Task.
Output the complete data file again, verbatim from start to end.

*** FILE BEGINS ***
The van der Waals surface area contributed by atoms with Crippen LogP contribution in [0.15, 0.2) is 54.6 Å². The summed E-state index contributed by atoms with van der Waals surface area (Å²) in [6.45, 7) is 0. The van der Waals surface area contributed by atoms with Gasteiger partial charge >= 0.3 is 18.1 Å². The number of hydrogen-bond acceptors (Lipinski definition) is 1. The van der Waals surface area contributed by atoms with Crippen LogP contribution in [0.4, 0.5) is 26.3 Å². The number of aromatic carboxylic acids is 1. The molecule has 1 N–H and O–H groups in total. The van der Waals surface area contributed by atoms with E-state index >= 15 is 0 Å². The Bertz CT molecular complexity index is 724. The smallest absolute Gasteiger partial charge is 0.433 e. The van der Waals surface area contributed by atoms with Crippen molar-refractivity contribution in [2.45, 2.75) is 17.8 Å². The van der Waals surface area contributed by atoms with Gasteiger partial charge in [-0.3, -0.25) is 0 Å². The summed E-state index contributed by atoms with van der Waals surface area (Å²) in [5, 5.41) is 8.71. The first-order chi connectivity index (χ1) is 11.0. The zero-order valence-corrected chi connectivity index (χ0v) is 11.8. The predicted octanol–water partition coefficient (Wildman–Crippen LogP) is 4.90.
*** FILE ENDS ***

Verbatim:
The van der Waals surface area contributed by atoms with Crippen LogP contribution in [0.15, 0.2) is 54.6 Å². The summed E-state index contributed by atoms with van der Waals surface area (Å²) in [6.45, 7) is 0. The van der Waals surface area contributed by atoms with Gasteiger partial charge >= 0.3 is 18.1 Å². The number of hydrogen-bond acceptors (Lipinski definition) is 1. The van der Waals surface area contributed by atoms with Crippen LogP contribution in [0.4, 0.5) is 26.3 Å². The number of aromatic carboxylic acids is 1. The molecule has 1 N–H and O–H groups in total. The van der Waals surface area contributed by atoms with E-state index >= 15 is 0 Å². The Bertz CT molecular complexity index is 724. The smallest absolute Gasteiger partial charge is 0.433 e. The van der Waals surface area contributed by atoms with Crippen molar-refractivity contribution in [2.45, 2.75) is 17.8 Å². The van der Waals surface area contributed by atoms with Gasteiger partial charge in [-0.3, -0.25) is 0 Å². The summed E-state index contributed by atoms with van der Waals surface area (Å²) in [5, 5.41) is 8.71. The first-order chi connectivity index (χ1) is 11.0. The zero-order valence-corrected chi connectivity index (χ0v) is 11.8. The predicted octanol–water partition coefficient (Wildman–Crippen LogP) is 4.90.